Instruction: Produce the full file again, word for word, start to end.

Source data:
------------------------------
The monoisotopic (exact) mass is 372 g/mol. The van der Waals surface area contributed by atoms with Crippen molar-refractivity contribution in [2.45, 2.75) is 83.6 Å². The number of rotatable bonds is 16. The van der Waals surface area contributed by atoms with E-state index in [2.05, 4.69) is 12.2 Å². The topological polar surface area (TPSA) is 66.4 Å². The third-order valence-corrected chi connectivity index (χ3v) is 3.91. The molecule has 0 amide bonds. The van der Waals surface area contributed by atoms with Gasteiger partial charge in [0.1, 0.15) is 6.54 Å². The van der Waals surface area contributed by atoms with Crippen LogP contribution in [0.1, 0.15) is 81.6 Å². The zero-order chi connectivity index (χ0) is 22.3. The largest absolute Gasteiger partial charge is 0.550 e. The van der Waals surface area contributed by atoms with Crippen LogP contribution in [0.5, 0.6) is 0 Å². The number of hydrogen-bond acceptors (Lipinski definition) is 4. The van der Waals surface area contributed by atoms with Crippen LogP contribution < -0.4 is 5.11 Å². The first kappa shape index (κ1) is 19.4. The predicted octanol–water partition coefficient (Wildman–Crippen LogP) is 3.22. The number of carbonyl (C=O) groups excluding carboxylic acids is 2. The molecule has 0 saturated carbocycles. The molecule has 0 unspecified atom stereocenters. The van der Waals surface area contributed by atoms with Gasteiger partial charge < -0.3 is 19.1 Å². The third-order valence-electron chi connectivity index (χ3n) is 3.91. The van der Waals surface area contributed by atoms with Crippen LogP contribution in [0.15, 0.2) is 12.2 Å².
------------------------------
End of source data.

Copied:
The monoisotopic (exact) mass is 372 g/mol. The van der Waals surface area contributed by atoms with Crippen molar-refractivity contribution in [2.45, 2.75) is 83.6 Å². The number of rotatable bonds is 16. The van der Waals surface area contributed by atoms with E-state index in [2.05, 4.69) is 12.2 Å². The topological polar surface area (TPSA) is 66.4 Å². The third-order valence-corrected chi connectivity index (χ3v) is 3.91. The molecule has 0 amide bonds. The van der Waals surface area contributed by atoms with Gasteiger partial charge in [0.1, 0.15) is 6.54 Å². The van der Waals surface area contributed by atoms with Crippen LogP contribution in [0.1, 0.15) is 81.6 Å². The zero-order chi connectivity index (χ0) is 22.3. The largest absolute Gasteiger partial charge is 0.550 e. The van der Waals surface area contributed by atoms with Crippen LogP contribution in [0.5, 0.6) is 0 Å². The number of hydrogen-bond acceptors (Lipinski definition) is 4. The van der Waals surface area contributed by atoms with Crippen LogP contribution < -0.4 is 5.11 Å². The first kappa shape index (κ1) is 19.4. The predicted octanol–water partition coefficient (Wildman–Crippen LogP) is 3.22. The number of carbonyl (C=O) groups excluding carboxylic acids is 2. The molecule has 0 saturated carbocycles. The molecule has 0 unspecified atom stereocenters. The van der Waals surface area contributed by atoms with Gasteiger partial charge < -0.3 is 19.1 Å². The third-order valence-electron chi connectivity index (χ3n) is 3.91. The van der Waals surface area contributed by atoms with Crippen LogP contribution in [0.15, 0.2) is 12.2 Å².